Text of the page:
MYRTLE BEACH, S.C. (WBTW) — Socastee residents in the Rosewood community protested to advocate for flood prevention options. Residents say thousands of wasted dollars and years of flood damage has resulted in no solution from county leaders.
Rosewood Strong is a grassroots organization made up of flood survivors enduring devastating flooding since 2015. Fast forward five years, residents demand a ‘rise or retreat plan’ from local Horry County leaders.
Each Rosewood Strong member has their own story.
“The first damage was two feet which were the worst damage because physiologically you aren’t ready for that,” Vivien Vega, Rosewood community resident said.
Vega was close to retiring when Hurricane Matthew caused damage that would take two years and cost hundreds of thousands of dollars in repairs.
With each storm comes an increasing struggle for water to retrieve. Rosewood neighbors have been close to losing everything — cars, personal items, life savings.
Flooding victims say a buyout option would bring hope and an end to the anxiety that overwhelms the neighborhood during a storm. Vega says buyout support would likely help her pay all the loans she’s had to take covering repairs and help her retire on time.
“My children lost their jobs because they didn’t even have transportation so it’s just been a nightmare,” Vega said.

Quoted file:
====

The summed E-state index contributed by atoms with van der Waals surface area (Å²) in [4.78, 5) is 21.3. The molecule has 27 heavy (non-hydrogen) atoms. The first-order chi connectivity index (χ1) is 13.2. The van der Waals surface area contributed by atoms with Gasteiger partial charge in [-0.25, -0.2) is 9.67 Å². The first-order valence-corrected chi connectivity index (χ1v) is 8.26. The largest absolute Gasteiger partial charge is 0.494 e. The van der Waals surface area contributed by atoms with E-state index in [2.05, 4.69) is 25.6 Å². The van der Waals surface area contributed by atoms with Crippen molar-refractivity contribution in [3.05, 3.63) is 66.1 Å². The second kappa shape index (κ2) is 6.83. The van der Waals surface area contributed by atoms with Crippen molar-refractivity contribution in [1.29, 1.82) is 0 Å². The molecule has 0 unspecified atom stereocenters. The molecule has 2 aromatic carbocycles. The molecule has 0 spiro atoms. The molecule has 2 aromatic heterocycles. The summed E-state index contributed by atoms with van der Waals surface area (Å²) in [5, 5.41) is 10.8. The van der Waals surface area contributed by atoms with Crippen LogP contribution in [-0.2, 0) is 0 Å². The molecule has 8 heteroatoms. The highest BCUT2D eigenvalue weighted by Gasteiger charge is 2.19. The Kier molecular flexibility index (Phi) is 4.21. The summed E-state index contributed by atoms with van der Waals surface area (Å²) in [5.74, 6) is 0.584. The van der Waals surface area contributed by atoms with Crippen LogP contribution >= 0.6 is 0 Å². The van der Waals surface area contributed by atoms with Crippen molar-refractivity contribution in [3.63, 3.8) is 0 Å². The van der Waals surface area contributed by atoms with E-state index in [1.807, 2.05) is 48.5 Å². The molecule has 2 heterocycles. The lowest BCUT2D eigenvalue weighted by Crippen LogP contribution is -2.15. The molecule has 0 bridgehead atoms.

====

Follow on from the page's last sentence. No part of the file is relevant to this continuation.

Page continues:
On Monday they demanded a buyout program that would include funding to escape their flooded homes and move into another neighborhood. The other option being protested would assist in funding raising neighbor’s homes for protection.
“That’s all we are asking for is support, Rosewood resident and leader of Rosewood Strong Melissa Krupa said. “We are not asking you to do some crazy thing or put out a crazy amount of money we are just asking you to interact and support us.”
Horry County council member Cam Crawford said the county’s moving towards a relocation program involving multiple levels of government initiating a $160 million grant. Horry County would then get a portion of that money to allocate to flood-prone communities, like Rosewood, for relocation purposes, according to Crawford.
“We are working to secure money from hud for a relocation program,” Crawford said. “The way it works is the money comes from HUD and it goes to the disaster and recovery office in Columbia, that’s a state office at the state level.”
Crawford said progress to the buyout mitigation plans could come as soon as fall or winter.
Crawford also mentioned COVID-19 is a delaying factor in coordinating buyout plans and funding with federal agencies.